My pessimistic viewpoint on Gordon isn't that he'll be some fantasy football WR3 who barely warrants a flex play each week. Gordon will ball. Gordon will do things we only see elite talents do.
But if fantasy owners are expecting the 2013 version from a production - not efficiency - standpoint, I think those fantasy owners are going to be disappointed.
Last season, Cleveland ran 731 passing plays. That was the most in the NFL. Their first two games - contests without Gordon - were pretty pass-heavy, but when Gordon was in the lineup, Cleveland ran 630 passing plays. That's 45 per game. Gordon saw 159 targets during this time, or, on a little over 25% of Cleveland's drop backs (this includes sacks), Gordon was being targeted.
Under the team's new regime, Cleveland entered Week 11 with a pass-to-run ratio that ranked lowest in the NFL (0.98), down from the 2.11 ratio they saw in 2013, which ranked second in the league. As a result, Cleveland's dropping back to pass 32.3 times per contest, which is roughly 12 fewer instances than what we saw from them a season ago.
If Gordon continues to see a similar share of looks in the offense, then we're looking at a player who's going from 11.36 targets per game to 8.08. And if we assume similar efficiency - 1.97 PPR fantasy points per target - then we're bound to see a fairly significant drop off in fantasy points scored by the wideout this season.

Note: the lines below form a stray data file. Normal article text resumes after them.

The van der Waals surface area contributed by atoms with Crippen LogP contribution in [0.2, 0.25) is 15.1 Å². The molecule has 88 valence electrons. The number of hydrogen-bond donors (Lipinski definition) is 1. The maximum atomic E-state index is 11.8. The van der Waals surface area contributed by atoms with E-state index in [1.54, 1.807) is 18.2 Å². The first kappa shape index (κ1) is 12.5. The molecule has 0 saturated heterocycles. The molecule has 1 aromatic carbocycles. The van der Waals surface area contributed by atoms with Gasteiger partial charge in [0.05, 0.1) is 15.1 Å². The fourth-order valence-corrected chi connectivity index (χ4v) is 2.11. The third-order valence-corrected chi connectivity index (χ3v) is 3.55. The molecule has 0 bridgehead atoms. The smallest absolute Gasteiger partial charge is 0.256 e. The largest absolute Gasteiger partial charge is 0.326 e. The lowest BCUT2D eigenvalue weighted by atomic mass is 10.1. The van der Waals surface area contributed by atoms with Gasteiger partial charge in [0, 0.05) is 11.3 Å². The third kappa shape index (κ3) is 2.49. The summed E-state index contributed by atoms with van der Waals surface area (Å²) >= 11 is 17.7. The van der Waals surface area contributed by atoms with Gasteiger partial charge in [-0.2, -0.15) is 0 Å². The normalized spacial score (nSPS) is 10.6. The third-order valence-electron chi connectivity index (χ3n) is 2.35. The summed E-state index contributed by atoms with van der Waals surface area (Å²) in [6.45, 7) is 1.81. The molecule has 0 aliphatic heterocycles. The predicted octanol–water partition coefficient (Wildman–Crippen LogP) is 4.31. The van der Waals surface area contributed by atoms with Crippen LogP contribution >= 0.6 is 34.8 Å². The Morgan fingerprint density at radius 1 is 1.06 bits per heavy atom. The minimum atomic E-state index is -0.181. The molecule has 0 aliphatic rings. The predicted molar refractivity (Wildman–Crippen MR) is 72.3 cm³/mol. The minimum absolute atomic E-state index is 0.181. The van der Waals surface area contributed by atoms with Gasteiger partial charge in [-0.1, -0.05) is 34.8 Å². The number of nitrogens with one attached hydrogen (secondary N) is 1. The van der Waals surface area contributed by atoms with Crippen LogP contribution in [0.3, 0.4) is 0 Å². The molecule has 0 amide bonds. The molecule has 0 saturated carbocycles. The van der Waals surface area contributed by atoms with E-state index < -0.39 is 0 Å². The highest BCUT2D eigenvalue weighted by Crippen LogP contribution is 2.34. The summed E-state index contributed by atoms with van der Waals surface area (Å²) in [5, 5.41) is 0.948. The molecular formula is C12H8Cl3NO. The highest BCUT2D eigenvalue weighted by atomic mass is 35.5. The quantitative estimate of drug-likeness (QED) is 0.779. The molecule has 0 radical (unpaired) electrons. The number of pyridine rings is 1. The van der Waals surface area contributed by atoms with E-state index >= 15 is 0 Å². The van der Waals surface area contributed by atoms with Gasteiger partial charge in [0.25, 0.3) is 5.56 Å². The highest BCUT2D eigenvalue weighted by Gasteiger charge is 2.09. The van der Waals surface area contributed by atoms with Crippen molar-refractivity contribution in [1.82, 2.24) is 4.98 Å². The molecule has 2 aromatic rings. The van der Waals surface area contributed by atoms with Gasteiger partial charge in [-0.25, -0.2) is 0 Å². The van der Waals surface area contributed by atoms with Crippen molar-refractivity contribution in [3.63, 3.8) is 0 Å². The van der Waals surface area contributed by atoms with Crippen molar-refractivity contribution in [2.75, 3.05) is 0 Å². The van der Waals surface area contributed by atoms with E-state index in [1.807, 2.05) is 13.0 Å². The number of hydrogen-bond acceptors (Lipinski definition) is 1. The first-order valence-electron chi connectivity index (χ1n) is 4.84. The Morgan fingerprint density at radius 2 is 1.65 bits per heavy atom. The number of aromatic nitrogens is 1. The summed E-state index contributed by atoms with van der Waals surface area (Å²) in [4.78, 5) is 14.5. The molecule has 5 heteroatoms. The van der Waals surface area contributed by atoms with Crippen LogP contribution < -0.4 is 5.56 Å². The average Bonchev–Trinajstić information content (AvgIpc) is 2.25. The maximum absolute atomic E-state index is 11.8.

Clearly I'm making a few assumptions that can change as he enters the team's lineup in Week 12. The Browns' quarterback play, for instance, is better than it was a season ago. That, hypothetically, could help Gordon's situation - fewer targets is fine as long as they're better targets.
But to that point, I think we're forgetting that, despite his quarterback play a season ago, Josh Gordon was still unbelievably efficient. I mentioned his fantasy points per target numbers, and they were better than every high-volume wide receiver outside of Demaryius Thomas last year. Thomas benefited from playing in arguably the best offense of all time with a quarterback who was historic, so his effectiveness hugely stems from that. Gordon's effectiveness came from the fact that he was just really good at catching footballs.